Metrics of use for journal access come primarily from three sources: local citations, vendor reports, and link-resolver statistics for online activity. These three together must be analyzed to produce a useful picture of the importance and cost of each of a given institution’s subscriptions. Given the complexity of such models, however, it is vital to understand the relation between each of their three constituents. The ability to analyze the whole of the model from a limited input set or to identify discrepancies in expected values, as any data specialist would attest, is quite valuable.
De Groote et al. suggest that, in most cases, link-resolver data may be swapped in for vendor data, greatly simplifying the process and providing reasonable accuracy (with a Spearman rank order correlation of 84.3%).
The authors acknowledge that this model does result in some number of anomalies; however, they posit that the presence and nature of such anomalies in a given circumstance may suggest to a competent librarian the existence of issues with their institution’s vendors or online resources. Further analysis of this unexplained variance, they suggest, may also yield insights into user behavior and guide additional studies.
A cursory read of their work in this article would be wise for any individual responsible for library management decisions pertaining to online resources and subscription set optimization.
King & Lapidus – 2015 – “Metropolis revisited: The evolving role of librarians in informatics education for the health professions
10 year follow up to ‘‘Metropolis Redux: The Unique Importance of Library Skills in Informatics (2004)
Speaking directly to the importance of the Librarian in the new century, King & Lapidus revisit a memorable piece on the ever-evolving role of librarians in the instruction, development, and practice of informatics for the healthcare industry and its practitioners. King’s work in Metropolis Redux illustrated in the early 2010s the prevalence and importance of library skills in the curricula of twenty six prominent informatics-centric programs.
Metropolis Revisisted expands this study to thirty five institutions and draws no ambiguous conclusion: librarians are deeply involved, even outside the traditional borders of their field, in both leadership and technical roles in informatics education. What’s more, King & Lapidus directly address the rising role of the Health Informaticist – an apparent threat to some roles librarian profession, but one which could be readily made an opportunity.
Indeed, as informatics deals more with the study, organization, and manipulation of data than most health specializations, it converges with the unique interpersonal and technical skills of librarians – individuals who can practice and teach others the methods and abstract concepts and needed to sort and access even obscure knowledge at a moment’s notice.
King & Lapidus favor initiative in their writing, pointing out that there exists substantial opportunity for librarians – particularly educators – to become central in the teaching and theory of informatics. They offer fairly telling data from their survey responses to emphasize this, pointing out the prevalence of librarian educators already in health informatics, and strongly suggest that the profession has more to offer in terms of both education and interdisciplinary studies.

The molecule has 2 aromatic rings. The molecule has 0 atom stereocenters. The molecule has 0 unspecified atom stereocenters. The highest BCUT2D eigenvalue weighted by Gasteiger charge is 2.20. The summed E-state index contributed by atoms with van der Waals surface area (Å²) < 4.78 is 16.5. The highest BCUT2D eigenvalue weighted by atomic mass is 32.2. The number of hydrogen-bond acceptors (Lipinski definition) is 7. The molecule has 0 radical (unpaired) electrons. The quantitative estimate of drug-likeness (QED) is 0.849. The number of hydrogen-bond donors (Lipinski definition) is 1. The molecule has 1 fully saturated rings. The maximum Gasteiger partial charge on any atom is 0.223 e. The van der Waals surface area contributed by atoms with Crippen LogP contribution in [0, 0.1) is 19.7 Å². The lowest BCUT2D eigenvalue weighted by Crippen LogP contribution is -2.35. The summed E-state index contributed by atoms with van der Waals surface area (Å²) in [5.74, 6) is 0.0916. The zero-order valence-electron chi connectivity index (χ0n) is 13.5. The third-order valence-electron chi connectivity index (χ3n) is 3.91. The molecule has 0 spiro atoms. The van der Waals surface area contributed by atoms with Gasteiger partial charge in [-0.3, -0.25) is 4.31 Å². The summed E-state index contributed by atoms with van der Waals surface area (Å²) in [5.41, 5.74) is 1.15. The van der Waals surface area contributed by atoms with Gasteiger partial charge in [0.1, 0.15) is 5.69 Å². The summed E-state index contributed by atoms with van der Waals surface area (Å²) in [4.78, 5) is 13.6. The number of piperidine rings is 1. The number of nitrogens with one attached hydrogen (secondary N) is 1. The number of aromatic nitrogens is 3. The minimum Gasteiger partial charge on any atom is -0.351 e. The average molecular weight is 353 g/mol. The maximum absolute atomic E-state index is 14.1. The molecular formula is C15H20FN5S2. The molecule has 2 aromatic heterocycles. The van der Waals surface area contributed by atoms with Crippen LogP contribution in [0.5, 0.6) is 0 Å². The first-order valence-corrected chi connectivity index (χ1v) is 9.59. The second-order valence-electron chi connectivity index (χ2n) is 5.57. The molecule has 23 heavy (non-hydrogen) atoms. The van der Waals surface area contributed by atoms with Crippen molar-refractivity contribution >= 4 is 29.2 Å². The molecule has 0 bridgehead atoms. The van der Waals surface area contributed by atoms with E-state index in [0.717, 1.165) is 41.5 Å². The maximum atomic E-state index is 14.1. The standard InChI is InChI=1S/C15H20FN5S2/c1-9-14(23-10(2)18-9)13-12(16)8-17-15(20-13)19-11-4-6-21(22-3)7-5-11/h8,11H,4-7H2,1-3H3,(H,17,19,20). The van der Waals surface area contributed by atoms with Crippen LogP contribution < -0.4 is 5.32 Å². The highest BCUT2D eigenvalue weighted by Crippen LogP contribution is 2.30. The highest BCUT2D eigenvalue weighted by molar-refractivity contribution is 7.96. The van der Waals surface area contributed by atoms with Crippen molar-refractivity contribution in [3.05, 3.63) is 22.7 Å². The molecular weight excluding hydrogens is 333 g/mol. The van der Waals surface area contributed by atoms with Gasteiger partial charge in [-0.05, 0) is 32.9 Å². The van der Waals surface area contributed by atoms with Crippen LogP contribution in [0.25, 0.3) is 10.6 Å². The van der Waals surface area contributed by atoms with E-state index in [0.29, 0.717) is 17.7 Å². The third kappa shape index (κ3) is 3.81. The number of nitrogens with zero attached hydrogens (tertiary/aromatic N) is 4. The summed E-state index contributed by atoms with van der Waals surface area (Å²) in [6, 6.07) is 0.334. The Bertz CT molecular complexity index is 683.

Kruger, Epley, Parker & Ng, 2005 – ” Egocentrism over e-mail: Can…”
Egocentric bias is an inescapable fact of most forms of communication, with no exception for electronic forms like email and text messaging. The absence of facial cues, body language gestures, and vocal tones in such correspondence puts substantial weight on what one can communicate in words alone – and the message sent isn’t always what the sender imagined. Indeed, it seems, subtleties such as sarcasm are more difficult to convey reliably than one may intuit.
Kruger, Epley, Parker, and Ng’s studies in this paper highlight several forms of this issue: their first several studies listed indicate an appreciably lower chance that the recipient of a sarcastic email will understand it as such than was predicted by the writers of those emails.
In their subsequent studies, the authors also assess the question of whether egocentricism is itself to blame in their observations. For instance, exposing the message-writing study participants to unfamiliar phenomonology by asking them to listen to a recording of themselves saying the message aloud before sending it.
Admittedly, the study isn’t all-conclusive; the specific subtleties chosen (particularly sarcasm) may not necessarily be hampered in the same degree or manner by egocentricism as others, and there may not be sufficient evidence to attribute the results exclusively to egocentric bias; however, Kruger, Epley, Parker, and Ng acknowledge these likelihoods, and present their observations with particular respect to their generalizability. Given the data available, Kruger, Epley, Parker, and Ng offer strong grounds to further explore the relationship between egocentric bias and electronic miscommunications.